Op-ed: Germany’s journey to democracy

By Uta Rasche

It was 175 years ago when Germany’s first freely-elected parliament met in St. Paul’s Church in Frankfurt. The constitution they created is one of the most important chapters in the history of German democracy.

During the 19th century an unprecedented wave of revolutions swept across large parts of Europe. Following events in France, people in German states vehemently demanded freedom, democracy and national self-determination. The country’s population was unhappy and suffering from poverty. Many wanted the freedoms of the French Revolution to apply in Germany as well. Along with students and professors, people wanted to see the creation of a single nation out of the many small German states and princedoms.

Forming a unified state was therefore a key goal at the convocation of the National Assembly, which first met in St. Paul’s Church in Frankfurt on 18 May 1848 and was the first-ever freely elected representation of the people in Germany.

The National Assembly was Germany’s first-ever national parliament. Around 600 delegates wanted to draw up a constitution according to the principles of freedom, equality and the rule of law. Their aim was to create a federal state which respected the diversity of the German regions.

An exemplary and progressive constitution

The constitution they devised was one of the most progressive of its age. It included civil rights and fundamental freedoms which many members of the public in Germany consider self-explanatory 175 years on. Above all, the members of parliament wanted everyone to be equal before the law. They abolished the privileges of the aristocracy, serfdom and discrimination against Jewish people. Yet this “equality” was patchy, as the delegates thought it wholly normal to exclude women from the right to vote. A man could vote if he was aged over 25 and economically “independent” – i.e. not receiving poor relief. No less important were the freedoms of the press and expression, the freedoms of belief and conscience, the freedom to research and teach, and the freedom of assembly. In the period leading up to the revolution the princes had strictly limited these for their subjects. By abolishing the death penalty, including the principles of the rule of law and asserting the inviolability of the home, delegates aimed to protect against despotism.

The National Assembly convened on 18 May 1848. In less than ten months it adopted the constitution which created the constitutional monarchy. The radical democrats who advocated the creation of a republic were in the minority. With the exception of Austria, all the states in the German Confederation were to be included. The Reichstag was a two-chamber parliament. It was to have power to enact legislation, control the executive and the budget. The intention was for a Kaiser to remain as head of state, with the title passed down by succession.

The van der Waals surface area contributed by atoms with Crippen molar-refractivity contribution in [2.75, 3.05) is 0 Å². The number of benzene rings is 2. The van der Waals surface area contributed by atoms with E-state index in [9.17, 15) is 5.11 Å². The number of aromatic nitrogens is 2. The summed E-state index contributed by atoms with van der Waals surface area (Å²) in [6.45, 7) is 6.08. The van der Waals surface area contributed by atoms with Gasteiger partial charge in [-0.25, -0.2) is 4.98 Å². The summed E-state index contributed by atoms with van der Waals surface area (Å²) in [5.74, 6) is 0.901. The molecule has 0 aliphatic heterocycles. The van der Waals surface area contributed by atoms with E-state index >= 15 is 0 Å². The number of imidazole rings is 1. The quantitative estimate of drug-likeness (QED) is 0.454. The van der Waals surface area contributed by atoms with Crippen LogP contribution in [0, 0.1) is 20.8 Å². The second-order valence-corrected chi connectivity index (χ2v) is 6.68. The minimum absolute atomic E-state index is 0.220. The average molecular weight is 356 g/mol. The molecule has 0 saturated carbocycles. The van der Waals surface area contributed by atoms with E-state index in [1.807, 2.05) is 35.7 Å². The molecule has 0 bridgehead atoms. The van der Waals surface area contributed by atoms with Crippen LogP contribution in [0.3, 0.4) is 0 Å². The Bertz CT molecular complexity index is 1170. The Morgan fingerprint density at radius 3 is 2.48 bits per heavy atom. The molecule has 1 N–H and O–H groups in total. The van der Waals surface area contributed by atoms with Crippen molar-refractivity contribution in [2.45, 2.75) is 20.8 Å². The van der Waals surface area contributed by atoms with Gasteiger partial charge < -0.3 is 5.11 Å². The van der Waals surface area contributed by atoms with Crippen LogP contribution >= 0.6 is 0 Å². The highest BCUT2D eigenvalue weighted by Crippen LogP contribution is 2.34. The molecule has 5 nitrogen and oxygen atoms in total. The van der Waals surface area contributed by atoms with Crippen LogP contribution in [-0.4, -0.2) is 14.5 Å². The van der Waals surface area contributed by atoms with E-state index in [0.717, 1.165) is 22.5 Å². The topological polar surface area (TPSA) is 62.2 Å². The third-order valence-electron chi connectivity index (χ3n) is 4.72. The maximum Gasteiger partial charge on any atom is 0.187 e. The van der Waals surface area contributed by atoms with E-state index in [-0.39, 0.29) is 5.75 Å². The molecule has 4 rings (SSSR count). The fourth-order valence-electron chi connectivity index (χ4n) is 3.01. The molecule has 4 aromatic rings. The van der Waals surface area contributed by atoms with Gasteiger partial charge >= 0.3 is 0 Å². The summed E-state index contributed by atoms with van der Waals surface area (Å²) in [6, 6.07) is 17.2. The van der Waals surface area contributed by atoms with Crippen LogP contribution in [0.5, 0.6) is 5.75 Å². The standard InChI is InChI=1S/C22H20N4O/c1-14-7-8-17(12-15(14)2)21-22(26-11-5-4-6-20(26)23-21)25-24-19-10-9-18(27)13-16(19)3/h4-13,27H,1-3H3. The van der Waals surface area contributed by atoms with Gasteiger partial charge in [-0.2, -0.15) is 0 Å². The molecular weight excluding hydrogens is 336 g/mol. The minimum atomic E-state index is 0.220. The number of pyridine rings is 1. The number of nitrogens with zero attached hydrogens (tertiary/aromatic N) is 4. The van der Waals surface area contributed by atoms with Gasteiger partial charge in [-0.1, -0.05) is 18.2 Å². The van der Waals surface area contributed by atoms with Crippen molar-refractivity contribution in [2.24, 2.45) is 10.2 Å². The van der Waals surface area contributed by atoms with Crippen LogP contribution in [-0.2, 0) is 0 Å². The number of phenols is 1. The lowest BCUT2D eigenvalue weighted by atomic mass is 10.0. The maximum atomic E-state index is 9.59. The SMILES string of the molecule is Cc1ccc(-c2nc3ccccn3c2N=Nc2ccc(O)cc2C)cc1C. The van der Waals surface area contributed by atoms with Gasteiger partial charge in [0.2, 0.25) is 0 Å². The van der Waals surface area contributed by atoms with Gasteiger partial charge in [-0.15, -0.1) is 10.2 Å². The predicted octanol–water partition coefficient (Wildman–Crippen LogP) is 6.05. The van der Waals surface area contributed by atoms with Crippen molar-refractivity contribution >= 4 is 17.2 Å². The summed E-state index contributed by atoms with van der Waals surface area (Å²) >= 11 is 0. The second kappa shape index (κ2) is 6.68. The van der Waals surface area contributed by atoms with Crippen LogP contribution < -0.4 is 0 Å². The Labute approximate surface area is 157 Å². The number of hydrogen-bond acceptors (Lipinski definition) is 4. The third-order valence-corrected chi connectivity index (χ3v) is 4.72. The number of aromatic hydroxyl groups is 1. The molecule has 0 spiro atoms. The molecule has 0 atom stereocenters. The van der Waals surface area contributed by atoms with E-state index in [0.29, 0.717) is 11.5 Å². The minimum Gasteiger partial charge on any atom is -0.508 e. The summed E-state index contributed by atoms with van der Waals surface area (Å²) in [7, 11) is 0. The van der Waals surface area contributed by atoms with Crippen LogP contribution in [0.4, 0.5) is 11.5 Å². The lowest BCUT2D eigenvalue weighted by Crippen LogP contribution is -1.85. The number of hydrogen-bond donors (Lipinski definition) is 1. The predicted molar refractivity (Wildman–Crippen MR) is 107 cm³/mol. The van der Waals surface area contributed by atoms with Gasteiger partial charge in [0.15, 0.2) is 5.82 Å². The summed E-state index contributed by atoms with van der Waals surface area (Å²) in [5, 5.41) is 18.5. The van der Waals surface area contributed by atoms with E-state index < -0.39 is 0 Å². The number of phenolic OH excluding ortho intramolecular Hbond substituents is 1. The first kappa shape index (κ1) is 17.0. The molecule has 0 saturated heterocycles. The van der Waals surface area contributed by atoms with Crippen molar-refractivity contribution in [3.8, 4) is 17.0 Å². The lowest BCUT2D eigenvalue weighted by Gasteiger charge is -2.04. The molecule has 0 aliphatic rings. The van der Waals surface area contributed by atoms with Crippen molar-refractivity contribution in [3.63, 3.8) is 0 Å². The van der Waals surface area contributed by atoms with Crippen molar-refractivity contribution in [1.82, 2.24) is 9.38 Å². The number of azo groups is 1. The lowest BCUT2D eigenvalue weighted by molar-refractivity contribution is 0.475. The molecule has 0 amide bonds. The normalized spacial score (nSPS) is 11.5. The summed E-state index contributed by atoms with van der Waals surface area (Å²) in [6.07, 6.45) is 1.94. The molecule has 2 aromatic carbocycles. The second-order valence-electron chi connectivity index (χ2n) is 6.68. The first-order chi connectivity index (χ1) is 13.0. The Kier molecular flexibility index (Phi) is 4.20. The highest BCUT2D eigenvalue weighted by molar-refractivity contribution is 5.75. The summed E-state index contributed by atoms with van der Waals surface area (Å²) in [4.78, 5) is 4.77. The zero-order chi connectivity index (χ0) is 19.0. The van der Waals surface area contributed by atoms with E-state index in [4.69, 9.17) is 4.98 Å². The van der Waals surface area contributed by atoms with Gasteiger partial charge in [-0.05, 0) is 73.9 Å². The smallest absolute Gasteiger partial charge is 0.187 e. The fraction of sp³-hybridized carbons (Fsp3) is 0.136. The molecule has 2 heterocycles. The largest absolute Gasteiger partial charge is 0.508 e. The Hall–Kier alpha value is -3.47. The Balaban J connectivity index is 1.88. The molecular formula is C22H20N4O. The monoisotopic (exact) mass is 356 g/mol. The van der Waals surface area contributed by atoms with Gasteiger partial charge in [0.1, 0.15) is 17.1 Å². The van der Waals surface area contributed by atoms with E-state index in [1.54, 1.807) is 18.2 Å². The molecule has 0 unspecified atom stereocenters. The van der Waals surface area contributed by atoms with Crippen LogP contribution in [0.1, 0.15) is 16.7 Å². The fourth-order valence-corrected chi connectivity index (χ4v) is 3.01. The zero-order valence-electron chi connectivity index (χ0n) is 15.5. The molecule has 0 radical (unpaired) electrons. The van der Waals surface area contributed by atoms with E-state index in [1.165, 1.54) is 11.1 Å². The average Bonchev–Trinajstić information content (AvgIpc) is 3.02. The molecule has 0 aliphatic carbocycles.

The constitution of the National Assembly failed

The parliamentarians pinned great hopes on the new constitution. A delegation set out for Berlin to propose conferring the title of Kaiser on the Prussian King Friedrich Wilhelm IV. But he refused. He would have been happy to take the throne as Kaiser, but not “from the hands of the people.” Unlike the parliamentarians, he had not given up on the idea of “God’s grace” of his rule. The delegates had not reckoned with that.

Following the Prussian king, other princes then refused to sign up to the constitution. Prussia, Austria and other states pulled their delegates out of Frankfurt. The National Assembly swiftly lost the backing of the population and dissolved. The constitution had only just been adopted but had foundered quickly. The radical democrats were persecuted and imprisoned. Many fled to the United States of America.

Freedoms enshrined in the Basic Law
Yet the ideas of the National Assembly in St. Paul’s Church lived on. The fundamental rights from the Constitution of St. Paul’s Church served as models for the Weimar Constitution of 1919. However, the Nazis removed the fundamental rights after taking power in 1933. After the Reichstag Fire of 27 February 1933 they arbitrarily arrested communists, social democrats and other political opponents. Later they stripped Jews and all members of opposition groups of their rights.

In 1949, after the Second World War, the fundamental rights of the Constitution of St. Paul’s Church were enshrined almost word-for-word in the Constitution of the Federal Republic of Germany also known as the Basic Law. It took just over 100 years from 1848 to 1949 to make the fundamental rights set down by the delegates in St. Paul’s church a lasting reality in Germany.

“The cradle of German democracy”
The Constitution of St. Paul’s Church was so significant for the development of democracy in Germany that in 1963 the then US president John F. Kennedy described it as “the cradle of German democracy” when he visited St Paul’s church while in Frankfurt. It is true that the constitution was at first a failure, but its section on fundamental rights is a major achievement. The civil rights and basic freedoms set down there still form the basis of many democratic societies.

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